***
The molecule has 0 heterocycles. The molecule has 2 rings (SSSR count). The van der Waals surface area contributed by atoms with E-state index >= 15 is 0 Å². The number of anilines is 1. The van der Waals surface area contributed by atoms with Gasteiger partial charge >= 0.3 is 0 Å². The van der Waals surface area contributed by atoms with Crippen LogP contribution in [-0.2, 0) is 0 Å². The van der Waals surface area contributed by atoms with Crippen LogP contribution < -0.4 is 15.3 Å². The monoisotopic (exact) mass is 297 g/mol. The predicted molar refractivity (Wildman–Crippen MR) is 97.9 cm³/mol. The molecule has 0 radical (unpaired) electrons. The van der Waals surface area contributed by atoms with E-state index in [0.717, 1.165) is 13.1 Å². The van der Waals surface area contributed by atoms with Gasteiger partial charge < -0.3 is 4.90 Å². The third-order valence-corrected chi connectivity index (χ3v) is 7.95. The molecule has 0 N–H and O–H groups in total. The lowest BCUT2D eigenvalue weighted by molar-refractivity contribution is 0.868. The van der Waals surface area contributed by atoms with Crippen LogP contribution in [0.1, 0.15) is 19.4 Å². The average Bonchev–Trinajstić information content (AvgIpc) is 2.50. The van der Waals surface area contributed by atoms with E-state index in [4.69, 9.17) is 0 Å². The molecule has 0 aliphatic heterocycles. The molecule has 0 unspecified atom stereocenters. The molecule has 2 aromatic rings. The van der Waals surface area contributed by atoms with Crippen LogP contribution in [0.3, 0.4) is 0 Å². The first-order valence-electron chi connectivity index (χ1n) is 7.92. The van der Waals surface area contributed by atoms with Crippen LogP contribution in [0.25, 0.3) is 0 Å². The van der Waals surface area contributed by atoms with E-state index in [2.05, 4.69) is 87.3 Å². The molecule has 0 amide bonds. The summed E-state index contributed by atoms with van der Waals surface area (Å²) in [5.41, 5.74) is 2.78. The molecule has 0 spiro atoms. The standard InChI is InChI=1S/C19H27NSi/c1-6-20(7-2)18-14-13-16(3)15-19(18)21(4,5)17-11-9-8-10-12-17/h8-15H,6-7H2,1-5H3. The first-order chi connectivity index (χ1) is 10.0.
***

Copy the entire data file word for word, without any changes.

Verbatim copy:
The molecule has 0 heterocycles. The molecule has 2 rings (SSSR count). The van der Waals surface area contributed by atoms with E-state index >= 15 is 0 Å². The number of anilines is 1. The van der Waals surface area contributed by atoms with Gasteiger partial charge >= 0.3 is 0 Å². The van der Waals surface area contributed by atoms with Crippen LogP contribution in [-0.2, 0) is 0 Å². The van der Waals surface area contributed by atoms with Crippen LogP contribution < -0.4 is 15.3 Å². The monoisotopic (exact) mass is 297 g/mol. The predicted molar refractivity (Wildman–Crippen MR) is 97.9 cm³/mol. The molecule has 0 radical (unpaired) electrons. The van der Waals surface area contributed by atoms with E-state index in [0.717, 1.165) is 13.1 Å². The van der Waals surface area contributed by atoms with Gasteiger partial charge < -0.3 is 4.90 Å². The third-order valence-corrected chi connectivity index (χ3v) is 7.95. The molecule has 0 N–H and O–H groups in total. The lowest BCUT2D eigenvalue weighted by molar-refractivity contribution is 0.868. The van der Waals surface area contributed by atoms with Crippen LogP contribution in [0.1, 0.15) is 19.4 Å². The average Bonchev–Trinajstić information content (AvgIpc) is 2.50. The van der Waals surface area contributed by atoms with E-state index in [4.69, 9.17) is 0 Å². The molecule has 0 aliphatic heterocycles. The molecule has 0 unspecified atom stereocenters. The molecule has 2 aromatic rings. The van der Waals surface area contributed by atoms with Crippen LogP contribution in [0.3, 0.4) is 0 Å². The first-order valence-electron chi connectivity index (χ1n) is 7.92. The van der Waals surface area contributed by atoms with Crippen LogP contribution in [0.25, 0.3) is 0 Å². The van der Waals surface area contributed by atoms with E-state index in [2.05, 4.69) is 87.3 Å². The molecule has 0 amide bonds. The summed E-state index contributed by atoms with van der Waals surface area (Å²) in [5.41, 5.74) is 2.78. The molecule has 0 spiro atoms. The standard InChI is InChI=1S/C19H27NSi/c1-6-20(7-2)18-14-13-16(3)15-19(18)21(4,5)17-11-9-8-10-12-17/h8-15H,6-7H2,1-5H3. The first-order chi connectivity index (χ1) is 10.0.